Tom Stieghorst
Tom Stieghorst

SeaWorld Parks and Entertainment has been owned in the past by a book publisher and a beer conglomerate, but its current controlling shareholder is that species of corporate animal known as a private equity fund.

Private equity firm Blackstone Group acquired the 56-year-old company from Anheuser-Busch after the 2008 financial collapse. Since then, the executive suite at Orlando-based SeaWorld has been a revolving door, with individuals named Atchison, D'Alessandro, Manby, Reilly, Antorcha, Rivera and Swanson holding the CEO or interim CEO title.

Employees are said to be a little jaded about the prospect of what comes next.

"Morale has been at an all-time low every time I've talked to someone for the last year and a half," said Dennis L. Speigel, president of International Theme Park Services, a leisure development consultant familiar with SeaWorld. "It keeps sinking. I don't know what the bottom is."

The last full-time CEO, Serge Rivera, resigned in April less than five months into the job. A SeaWorld statement said the resignation was due to disagreements over the board's involvement in the decision-making at SeaWorld.

Former Carnival Corp. executive Gus Antorcha cited similar reasons for leaving the SeaWorld CEO job just last September.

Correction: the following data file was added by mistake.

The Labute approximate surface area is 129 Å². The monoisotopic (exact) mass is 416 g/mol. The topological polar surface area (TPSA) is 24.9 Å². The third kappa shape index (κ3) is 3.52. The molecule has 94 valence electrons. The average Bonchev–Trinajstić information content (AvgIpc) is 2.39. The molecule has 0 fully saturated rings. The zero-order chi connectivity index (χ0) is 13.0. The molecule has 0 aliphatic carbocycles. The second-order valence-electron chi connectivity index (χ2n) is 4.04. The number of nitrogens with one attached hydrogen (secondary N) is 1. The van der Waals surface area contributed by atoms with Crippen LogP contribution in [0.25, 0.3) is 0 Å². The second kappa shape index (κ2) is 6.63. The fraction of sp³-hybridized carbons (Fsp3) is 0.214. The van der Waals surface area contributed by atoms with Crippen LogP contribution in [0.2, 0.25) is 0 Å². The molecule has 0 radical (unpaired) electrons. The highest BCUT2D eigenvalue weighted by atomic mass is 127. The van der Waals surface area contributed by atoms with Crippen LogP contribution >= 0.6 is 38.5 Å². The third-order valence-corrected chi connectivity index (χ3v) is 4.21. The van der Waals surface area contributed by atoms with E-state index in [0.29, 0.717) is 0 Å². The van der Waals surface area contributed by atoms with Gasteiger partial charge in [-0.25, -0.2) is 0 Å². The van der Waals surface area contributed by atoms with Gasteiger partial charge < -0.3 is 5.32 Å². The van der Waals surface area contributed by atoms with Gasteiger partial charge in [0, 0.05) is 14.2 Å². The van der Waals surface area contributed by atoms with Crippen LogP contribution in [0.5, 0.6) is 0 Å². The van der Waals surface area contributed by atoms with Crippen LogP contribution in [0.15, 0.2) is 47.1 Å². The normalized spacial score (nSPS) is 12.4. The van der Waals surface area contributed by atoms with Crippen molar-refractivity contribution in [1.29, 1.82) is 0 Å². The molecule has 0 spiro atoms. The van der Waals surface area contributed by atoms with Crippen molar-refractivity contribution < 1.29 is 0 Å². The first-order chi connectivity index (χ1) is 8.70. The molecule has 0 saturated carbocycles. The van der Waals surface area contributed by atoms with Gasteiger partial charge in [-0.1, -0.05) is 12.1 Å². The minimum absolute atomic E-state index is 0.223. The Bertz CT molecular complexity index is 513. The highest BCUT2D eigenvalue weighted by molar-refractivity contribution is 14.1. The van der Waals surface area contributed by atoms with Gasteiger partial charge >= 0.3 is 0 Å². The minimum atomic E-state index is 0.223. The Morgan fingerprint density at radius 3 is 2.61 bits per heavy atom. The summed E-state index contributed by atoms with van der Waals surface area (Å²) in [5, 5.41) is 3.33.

SeaWorld's current eight-person board is chaired by Scott Ross, an alumnus of the Apollo Global Management private equity firm who since 2015 has run his own private equity outfit called Hill Path Capital. It owns 34.8% of SeaWorld, making it Hill Path's largest investment.

What exactly Ross wants to do with his firm's investment isn't clear to everyone. Speigel said that the strategy pursued by Rivera was to get the marine mammal exhibits and roller coaster attractions at the parks to work together.

"That was putting them back on the rails again, and it just appears and the word out there is that Ross just didn't support that and wanted to take it in a different direction, and I don't know what that direction is," Speigel said.

Ross and interim CEO Marc Swanson have some time to figure it out. SeaWorld parks remain closed because of the coronavirus threat, with 95% of their employees furloughed.  Although it is losing $25 million a month, SeaWorld has resources to pay its bills through the fourth quarter of 2021, according to a recent filing.

The shame of it is that under Rivera, the parks were performing. In the first two months of 2020, attendance was up 9% to a record 1.9 million visitors for the period, and revenue was up $13 million, to $120.6 million, also a record. "They were getting back to the basics of their core business, they were spending their [capital expense] money in the right proportions and in the right areas, and they were building the morale up," Speigel said.

Now it's back to square one with the CEO search. But given the history, who would take the job? There are two possibilities, according to Speigel. "You'd either need to be paid a lot of money and have a wonderful golden parachute or a masochist," he said.


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